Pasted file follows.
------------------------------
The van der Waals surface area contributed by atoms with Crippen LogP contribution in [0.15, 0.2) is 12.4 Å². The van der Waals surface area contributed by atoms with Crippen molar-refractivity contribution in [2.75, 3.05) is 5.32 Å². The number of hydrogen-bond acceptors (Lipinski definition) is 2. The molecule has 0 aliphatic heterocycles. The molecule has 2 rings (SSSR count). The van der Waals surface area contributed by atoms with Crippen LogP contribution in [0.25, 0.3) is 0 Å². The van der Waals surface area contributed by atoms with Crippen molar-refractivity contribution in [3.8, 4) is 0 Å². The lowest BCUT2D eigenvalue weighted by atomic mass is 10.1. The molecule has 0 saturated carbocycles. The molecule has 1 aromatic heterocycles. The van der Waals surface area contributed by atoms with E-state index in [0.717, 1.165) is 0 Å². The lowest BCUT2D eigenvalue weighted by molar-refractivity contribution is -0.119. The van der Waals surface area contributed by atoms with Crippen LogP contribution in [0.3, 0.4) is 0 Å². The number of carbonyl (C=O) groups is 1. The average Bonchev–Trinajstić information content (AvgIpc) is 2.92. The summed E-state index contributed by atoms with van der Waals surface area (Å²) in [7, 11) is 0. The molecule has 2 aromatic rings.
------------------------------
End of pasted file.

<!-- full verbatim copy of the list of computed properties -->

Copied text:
The van der Waals surface area contributed by atoms with Crippen LogP contribution in [0.15, 0.2) is 12.4 Å². The van der Waals surface area contributed by atoms with Crippen molar-refractivity contribution in [2.75, 3.05) is 5.32 Å². The number of hydrogen-bond acceptors (Lipinski definition) is 2. The molecule has 0 aliphatic heterocycles. The molecule has 2 rings (SSSR count). The van der Waals surface area contributed by atoms with Crippen LogP contribution in [0.25, 0.3) is 0 Å². The van der Waals surface area contributed by atoms with Crippen molar-refractivity contribution in [3.8, 4) is 0 Å². The lowest BCUT2D eigenvalue weighted by atomic mass is 10.1. The molecule has 0 saturated carbocycles. The molecule has 1 aromatic heterocycles. The van der Waals surface area contributed by atoms with E-state index in [0.717, 1.165) is 0 Å². The lowest BCUT2D eigenvalue weighted by molar-refractivity contribution is -0.119. The van der Waals surface area contributed by atoms with Crippen LogP contribution in [0.3, 0.4) is 0 Å². The number of carbonyl (C=O) groups is 1. The average Bonchev–Trinajstić information content (AvgIpc) is 2.92. The summed E-state index contributed by atoms with van der Waals surface area (Å²) in [7, 11) is 0. The molecule has 2 aromatic rings.